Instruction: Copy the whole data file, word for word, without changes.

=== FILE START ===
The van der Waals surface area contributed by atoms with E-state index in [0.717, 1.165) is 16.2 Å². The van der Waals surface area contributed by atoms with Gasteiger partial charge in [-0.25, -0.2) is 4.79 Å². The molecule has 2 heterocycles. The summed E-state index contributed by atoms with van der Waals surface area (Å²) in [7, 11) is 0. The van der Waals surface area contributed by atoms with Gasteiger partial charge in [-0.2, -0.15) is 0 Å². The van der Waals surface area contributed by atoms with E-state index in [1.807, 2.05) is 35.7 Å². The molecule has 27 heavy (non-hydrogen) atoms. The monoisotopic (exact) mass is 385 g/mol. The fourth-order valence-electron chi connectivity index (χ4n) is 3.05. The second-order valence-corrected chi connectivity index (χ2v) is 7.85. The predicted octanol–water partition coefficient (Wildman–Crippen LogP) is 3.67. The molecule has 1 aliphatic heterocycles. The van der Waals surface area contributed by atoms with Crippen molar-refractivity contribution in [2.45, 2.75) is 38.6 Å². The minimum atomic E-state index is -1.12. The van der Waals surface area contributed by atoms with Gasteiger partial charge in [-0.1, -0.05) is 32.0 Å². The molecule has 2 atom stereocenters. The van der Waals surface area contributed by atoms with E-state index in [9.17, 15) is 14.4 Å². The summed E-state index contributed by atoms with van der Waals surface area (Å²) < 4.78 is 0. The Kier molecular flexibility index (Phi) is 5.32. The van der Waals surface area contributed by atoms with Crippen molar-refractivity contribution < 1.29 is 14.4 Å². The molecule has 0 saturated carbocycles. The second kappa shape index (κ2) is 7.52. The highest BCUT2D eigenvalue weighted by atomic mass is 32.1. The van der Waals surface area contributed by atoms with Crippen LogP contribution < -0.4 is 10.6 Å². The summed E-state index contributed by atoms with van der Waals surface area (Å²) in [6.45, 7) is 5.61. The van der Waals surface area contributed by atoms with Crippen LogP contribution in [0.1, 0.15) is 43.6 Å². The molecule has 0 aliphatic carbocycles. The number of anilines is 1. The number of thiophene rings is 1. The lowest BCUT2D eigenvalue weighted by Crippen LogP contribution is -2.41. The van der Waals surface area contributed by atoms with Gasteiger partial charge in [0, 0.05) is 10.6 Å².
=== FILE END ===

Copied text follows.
The van der Waals surface area contributed by atoms with E-state index in [0.717, 1.165) is 16.2 Å². The van der Waals surface area contributed by atoms with Gasteiger partial charge in [-0.25, -0.2) is 4.79 Å². The molecule has 2 heterocycles. The summed E-state index contributed by atoms with van der Waals surface area (Å²) in [7, 11) is 0. The van der Waals surface area contributed by atoms with Gasteiger partial charge in [-0.2, -0.15) is 0 Å². The van der Waals surface area contributed by atoms with E-state index in [1.807, 2.05) is 35.7 Å². The molecule has 27 heavy (non-hydrogen) atoms. The monoisotopic (exact) mass is 385 g/mol. The fourth-order valence-electron chi connectivity index (χ4n) is 3.05. The second-order valence-corrected chi connectivity index (χ2v) is 7.85. The predicted octanol–water partition coefficient (Wildman–Crippen LogP) is 3.67. The molecule has 1 aliphatic heterocycles. The van der Waals surface area contributed by atoms with Crippen molar-refractivity contribution in [2.45, 2.75) is 38.6 Å². The minimum atomic E-state index is -1.12. The van der Waals surface area contributed by atoms with Gasteiger partial charge in [-0.1, -0.05) is 32.0 Å². The molecule has 2 atom stereocenters. The van der Waals surface area contributed by atoms with E-state index in [9.17, 15) is 14.4 Å². The summed E-state index contributed by atoms with van der Waals surface area (Å²) < 4.78 is 0. The Kier molecular flexibility index (Phi) is 5.32. The van der Waals surface area contributed by atoms with Crippen molar-refractivity contribution < 1.29 is 14.4 Å². The molecule has 0 saturated carbocycles. The second kappa shape index (κ2) is 7.52. The highest BCUT2D eigenvalue weighted by atomic mass is 32.1. The van der Waals surface area contributed by atoms with Crippen LogP contribution < -0.4 is 10.6 Å². The summed E-state index contributed by atoms with van der Waals surface area (Å²) in [6.45, 7) is 5.61. The van der Waals surface area contributed by atoms with Crippen LogP contribution in [0.1, 0.15) is 43.6 Å². The molecule has 0 aliphatic carbocycles. The number of anilines is 1. The number of thiophene rings is 1. The lowest BCUT2D eigenvalue weighted by Crippen LogP contribution is -2.41. The van der Waals surface area contributed by atoms with Gasteiger partial charge in [0, 0.05) is 10.6 Å².